The following story comes from a local history publication, The Deel Basin, published in 1990 by the Crossmolina Historical and Archaeological Society.  I have included it for its local interest and the details of the crew and the O'Malley's family contact with one of the men's relatives. 

It should be noted that the story refers to there being only three men on board whereas there was of course four men, a crew made up of one officer and three other ranks.  The Wing Commander Begg mentioned in the article below was not the men's commander during the war, but was as noted by Sir H Maffey, the United Kingdom Air Attache in Dublin.  This telling of the story seems to form the basis for the entry in Donal McCarrons book, Landfall Ireland.

DURING the afternoon of Friday, 13th March, 1942, the peace and quiet of Crossmolina was disturbed by the sound of a low-flying aircraft. It was not too unusual to hear a plane as this was during the war years and English planes had occasionally flown over this part of the country. The pilot of this particular RAF aircraft had flown off course. He was not familiar with the area, nor were his two colleagues. They were looking for a place to land as fuel was running dangerously low. They flew over Crossmolina a number of times to see if there were any flat fields where they could land their aircraft. They even considered landing on some straight road but all the flat fields around the roads were all spiked with wooden stakes. For those of us who are too young to remember, the purpose of spiking roads and fields with wooden stakes was to prevent enemy planes from trying to land on our native soil. This was a task undertaken by the Local Security Force (L.S.F.). Unfortunately for this pilot and his crew the LSF in the Crossmolina area had done a very good job. Having no luck in Crossmolina the pilot decided to head out into the countryside in a desperate attempt to find a place to land his aircraft. At this stage they were running on a practically empty fuel tank.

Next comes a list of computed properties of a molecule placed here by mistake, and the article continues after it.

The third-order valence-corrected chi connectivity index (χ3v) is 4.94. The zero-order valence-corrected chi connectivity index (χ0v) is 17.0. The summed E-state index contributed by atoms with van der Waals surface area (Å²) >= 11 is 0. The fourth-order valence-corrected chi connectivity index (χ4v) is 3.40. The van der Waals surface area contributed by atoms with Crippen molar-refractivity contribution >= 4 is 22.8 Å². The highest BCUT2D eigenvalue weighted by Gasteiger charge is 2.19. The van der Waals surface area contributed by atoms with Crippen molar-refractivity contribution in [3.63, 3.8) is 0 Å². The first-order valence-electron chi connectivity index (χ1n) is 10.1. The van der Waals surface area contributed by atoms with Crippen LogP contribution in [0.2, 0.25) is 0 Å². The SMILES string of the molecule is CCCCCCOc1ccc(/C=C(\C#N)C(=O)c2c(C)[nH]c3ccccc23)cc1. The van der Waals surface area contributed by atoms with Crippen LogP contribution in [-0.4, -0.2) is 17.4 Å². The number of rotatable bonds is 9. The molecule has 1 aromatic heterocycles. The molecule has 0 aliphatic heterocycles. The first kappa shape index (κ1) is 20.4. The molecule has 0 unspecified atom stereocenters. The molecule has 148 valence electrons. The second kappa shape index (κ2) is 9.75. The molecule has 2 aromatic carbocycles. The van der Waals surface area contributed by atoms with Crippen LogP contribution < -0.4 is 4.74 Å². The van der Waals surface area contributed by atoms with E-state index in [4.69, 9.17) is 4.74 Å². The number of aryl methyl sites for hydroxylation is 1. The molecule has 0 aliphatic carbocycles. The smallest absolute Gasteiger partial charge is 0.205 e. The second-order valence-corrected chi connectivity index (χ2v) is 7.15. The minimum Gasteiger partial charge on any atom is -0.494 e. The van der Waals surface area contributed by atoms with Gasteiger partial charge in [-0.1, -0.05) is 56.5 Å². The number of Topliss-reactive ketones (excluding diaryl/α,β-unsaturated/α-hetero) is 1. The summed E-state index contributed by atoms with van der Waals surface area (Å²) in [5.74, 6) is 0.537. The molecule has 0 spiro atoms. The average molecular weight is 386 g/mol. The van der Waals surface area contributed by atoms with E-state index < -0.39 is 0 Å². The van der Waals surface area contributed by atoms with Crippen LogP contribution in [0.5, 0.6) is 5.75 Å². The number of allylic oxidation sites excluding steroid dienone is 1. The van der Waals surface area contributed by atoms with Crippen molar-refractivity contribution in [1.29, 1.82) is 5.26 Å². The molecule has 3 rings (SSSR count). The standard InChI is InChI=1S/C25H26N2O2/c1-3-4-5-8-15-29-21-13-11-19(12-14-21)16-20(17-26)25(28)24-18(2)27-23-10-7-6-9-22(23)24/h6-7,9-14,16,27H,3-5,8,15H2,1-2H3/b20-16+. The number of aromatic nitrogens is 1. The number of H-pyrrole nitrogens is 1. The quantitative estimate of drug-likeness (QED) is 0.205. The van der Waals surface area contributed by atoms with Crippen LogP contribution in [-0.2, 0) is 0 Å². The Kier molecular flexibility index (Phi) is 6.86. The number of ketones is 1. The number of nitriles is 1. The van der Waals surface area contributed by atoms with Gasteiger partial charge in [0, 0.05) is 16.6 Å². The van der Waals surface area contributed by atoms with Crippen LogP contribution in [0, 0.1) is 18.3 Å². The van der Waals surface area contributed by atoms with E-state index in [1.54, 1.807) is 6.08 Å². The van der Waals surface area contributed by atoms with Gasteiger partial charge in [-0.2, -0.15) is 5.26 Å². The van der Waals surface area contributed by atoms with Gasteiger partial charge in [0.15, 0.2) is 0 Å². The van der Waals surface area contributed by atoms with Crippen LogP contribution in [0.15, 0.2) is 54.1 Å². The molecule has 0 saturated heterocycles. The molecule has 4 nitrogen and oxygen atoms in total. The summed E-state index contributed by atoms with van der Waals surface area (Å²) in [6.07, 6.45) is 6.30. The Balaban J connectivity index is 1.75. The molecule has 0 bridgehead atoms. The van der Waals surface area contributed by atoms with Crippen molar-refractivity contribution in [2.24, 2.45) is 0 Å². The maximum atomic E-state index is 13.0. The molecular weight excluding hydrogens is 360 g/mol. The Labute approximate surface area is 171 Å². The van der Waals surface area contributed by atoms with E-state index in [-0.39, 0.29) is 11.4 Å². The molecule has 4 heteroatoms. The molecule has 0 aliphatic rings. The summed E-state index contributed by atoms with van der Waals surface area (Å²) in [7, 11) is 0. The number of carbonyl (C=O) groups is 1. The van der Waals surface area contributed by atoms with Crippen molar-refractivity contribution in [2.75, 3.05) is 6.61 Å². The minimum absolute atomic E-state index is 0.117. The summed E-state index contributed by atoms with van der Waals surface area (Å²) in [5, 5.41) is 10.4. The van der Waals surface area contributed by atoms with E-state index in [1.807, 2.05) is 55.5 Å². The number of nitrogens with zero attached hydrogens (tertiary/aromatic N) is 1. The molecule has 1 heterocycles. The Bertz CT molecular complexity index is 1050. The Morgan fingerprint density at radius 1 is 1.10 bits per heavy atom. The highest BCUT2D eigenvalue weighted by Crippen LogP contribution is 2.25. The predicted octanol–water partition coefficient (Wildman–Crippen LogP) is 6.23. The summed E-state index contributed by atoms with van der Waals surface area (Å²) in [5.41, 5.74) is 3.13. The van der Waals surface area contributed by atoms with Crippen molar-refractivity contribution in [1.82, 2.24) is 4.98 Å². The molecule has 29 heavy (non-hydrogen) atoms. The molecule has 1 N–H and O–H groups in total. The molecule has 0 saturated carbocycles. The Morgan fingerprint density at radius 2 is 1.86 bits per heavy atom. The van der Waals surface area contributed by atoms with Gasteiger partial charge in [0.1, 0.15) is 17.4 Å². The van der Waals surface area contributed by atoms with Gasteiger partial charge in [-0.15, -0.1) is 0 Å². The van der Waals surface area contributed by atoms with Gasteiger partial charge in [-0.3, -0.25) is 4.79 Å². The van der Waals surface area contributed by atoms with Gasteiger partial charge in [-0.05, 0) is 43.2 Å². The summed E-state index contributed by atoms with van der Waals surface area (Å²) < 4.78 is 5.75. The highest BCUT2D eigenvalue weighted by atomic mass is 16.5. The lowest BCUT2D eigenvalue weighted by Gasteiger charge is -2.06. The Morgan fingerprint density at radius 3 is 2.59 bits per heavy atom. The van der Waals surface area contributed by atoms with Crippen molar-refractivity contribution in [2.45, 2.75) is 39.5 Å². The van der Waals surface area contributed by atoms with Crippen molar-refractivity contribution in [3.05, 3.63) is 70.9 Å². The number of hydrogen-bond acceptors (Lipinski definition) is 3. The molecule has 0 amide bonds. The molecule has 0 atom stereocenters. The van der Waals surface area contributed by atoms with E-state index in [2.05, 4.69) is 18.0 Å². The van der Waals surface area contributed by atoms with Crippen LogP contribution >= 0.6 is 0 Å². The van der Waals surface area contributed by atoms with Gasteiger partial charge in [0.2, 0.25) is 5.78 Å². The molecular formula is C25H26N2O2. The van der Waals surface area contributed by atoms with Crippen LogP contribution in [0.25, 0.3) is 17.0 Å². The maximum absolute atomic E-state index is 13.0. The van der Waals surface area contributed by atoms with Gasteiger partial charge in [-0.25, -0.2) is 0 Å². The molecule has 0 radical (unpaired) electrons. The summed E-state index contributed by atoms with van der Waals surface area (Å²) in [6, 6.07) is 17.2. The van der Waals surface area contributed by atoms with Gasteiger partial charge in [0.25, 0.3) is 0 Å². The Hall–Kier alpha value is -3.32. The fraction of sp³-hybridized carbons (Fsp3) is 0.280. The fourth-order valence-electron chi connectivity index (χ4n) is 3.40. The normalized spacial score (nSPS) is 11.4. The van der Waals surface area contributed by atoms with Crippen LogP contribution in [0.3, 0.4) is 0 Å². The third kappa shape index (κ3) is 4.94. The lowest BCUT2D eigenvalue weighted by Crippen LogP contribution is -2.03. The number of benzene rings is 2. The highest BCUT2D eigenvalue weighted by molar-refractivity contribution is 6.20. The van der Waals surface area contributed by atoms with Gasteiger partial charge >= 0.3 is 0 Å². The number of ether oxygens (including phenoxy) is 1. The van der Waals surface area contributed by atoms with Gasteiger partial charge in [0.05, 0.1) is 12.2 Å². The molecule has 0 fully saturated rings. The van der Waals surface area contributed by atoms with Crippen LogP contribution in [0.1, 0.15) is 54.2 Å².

Michael O'Malley was sitting at home by the fire with his two daughters, Claire and Mary, when they heard the distant sound of an approaching aircraft. As the plane got nearer Michael realised by the sound of the engine that there was something wrong. The three of them rushed out into the yard. Michael O'Malley was a member of the local security force and he knew that his experience was going to be called upon at this moment. He knew that the pilot was going to have to land very quickly so as to avoid crashing which would possibly mean the loss of all of those on board. Michael grabbed a white cloth that was hanging on the clothes line and ran over to a stone wall that was bordering a field near the house. He realised that this was the only field where the pilot would have any chance of landing his plane successfully. The pilot had spotted the three people running out of the house. He saw one of them with a white flag and had no choice but to trust this man on the ground.